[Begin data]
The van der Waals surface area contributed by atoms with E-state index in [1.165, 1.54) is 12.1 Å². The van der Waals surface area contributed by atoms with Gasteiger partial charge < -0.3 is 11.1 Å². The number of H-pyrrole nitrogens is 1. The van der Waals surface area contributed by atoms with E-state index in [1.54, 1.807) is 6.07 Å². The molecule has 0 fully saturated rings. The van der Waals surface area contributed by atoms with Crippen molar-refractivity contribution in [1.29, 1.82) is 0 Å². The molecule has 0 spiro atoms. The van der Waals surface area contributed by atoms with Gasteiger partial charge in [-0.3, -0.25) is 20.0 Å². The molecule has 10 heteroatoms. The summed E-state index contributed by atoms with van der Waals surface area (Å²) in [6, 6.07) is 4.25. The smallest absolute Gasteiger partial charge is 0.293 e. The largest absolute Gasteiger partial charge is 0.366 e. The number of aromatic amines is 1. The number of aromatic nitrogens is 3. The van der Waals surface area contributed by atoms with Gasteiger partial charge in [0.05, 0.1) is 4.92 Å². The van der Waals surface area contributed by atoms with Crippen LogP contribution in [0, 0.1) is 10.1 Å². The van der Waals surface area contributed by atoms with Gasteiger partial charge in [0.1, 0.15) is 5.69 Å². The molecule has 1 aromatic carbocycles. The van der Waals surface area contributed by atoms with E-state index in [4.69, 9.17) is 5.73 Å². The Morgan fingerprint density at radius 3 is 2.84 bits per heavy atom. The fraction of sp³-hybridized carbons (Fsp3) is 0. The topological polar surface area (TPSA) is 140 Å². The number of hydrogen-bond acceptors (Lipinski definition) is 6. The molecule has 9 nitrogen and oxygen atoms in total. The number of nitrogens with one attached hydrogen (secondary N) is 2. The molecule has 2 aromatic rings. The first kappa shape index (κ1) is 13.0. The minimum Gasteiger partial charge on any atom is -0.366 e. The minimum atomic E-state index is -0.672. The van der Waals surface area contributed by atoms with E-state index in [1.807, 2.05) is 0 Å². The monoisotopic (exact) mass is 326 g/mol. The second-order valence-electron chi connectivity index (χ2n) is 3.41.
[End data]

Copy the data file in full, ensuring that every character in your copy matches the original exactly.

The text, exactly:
The van der Waals surface area contributed by atoms with E-state index in [1.165, 1.54) is 12.1 Å². The van der Waals surface area contributed by atoms with Gasteiger partial charge < -0.3 is 11.1 Å². The number of H-pyrrole nitrogens is 1. The van der Waals surface area contributed by atoms with E-state index in [1.54, 1.807) is 6.07 Å². The molecule has 0 fully saturated rings. The van der Waals surface area contributed by atoms with Crippen molar-refractivity contribution in [1.29, 1.82) is 0 Å². The molecule has 0 spiro atoms. The van der Waals surface area contributed by atoms with Gasteiger partial charge in [-0.3, -0.25) is 20.0 Å². The molecule has 10 heteroatoms. The summed E-state index contributed by atoms with van der Waals surface area (Å²) in [6, 6.07) is 4.25. The smallest absolute Gasteiger partial charge is 0.293 e. The largest absolute Gasteiger partial charge is 0.366 e. The number of aromatic amines is 1. The number of aromatic nitrogens is 3. The van der Waals surface area contributed by atoms with Gasteiger partial charge in [0.05, 0.1) is 4.92 Å². The van der Waals surface area contributed by atoms with Crippen LogP contribution in [0, 0.1) is 10.1 Å². The van der Waals surface area contributed by atoms with Gasteiger partial charge in [0.1, 0.15) is 5.69 Å². The molecule has 1 aromatic carbocycles. The van der Waals surface area contributed by atoms with E-state index in [4.69, 9.17) is 5.73 Å². The Morgan fingerprint density at radius 3 is 2.84 bits per heavy atom. The fraction of sp³-hybridized carbons (Fsp3) is 0. The topological polar surface area (TPSA) is 140 Å². The number of hydrogen-bond acceptors (Lipinski definition) is 6. The molecule has 9 nitrogen and oxygen atoms in total. The number of nitrogens with one attached hydrogen (secondary N) is 2. The molecule has 2 aromatic rings. The first kappa shape index (κ1) is 13.0. The minimum Gasteiger partial charge on any atom is -0.366 e. The minimum atomic E-state index is -0.672. The van der Waals surface area contributed by atoms with E-state index in [1.807, 2.05) is 0 Å². The monoisotopic (exact) mass is 326 g/mol. The second-order valence-electron chi connectivity index (χ2n) is 3.41.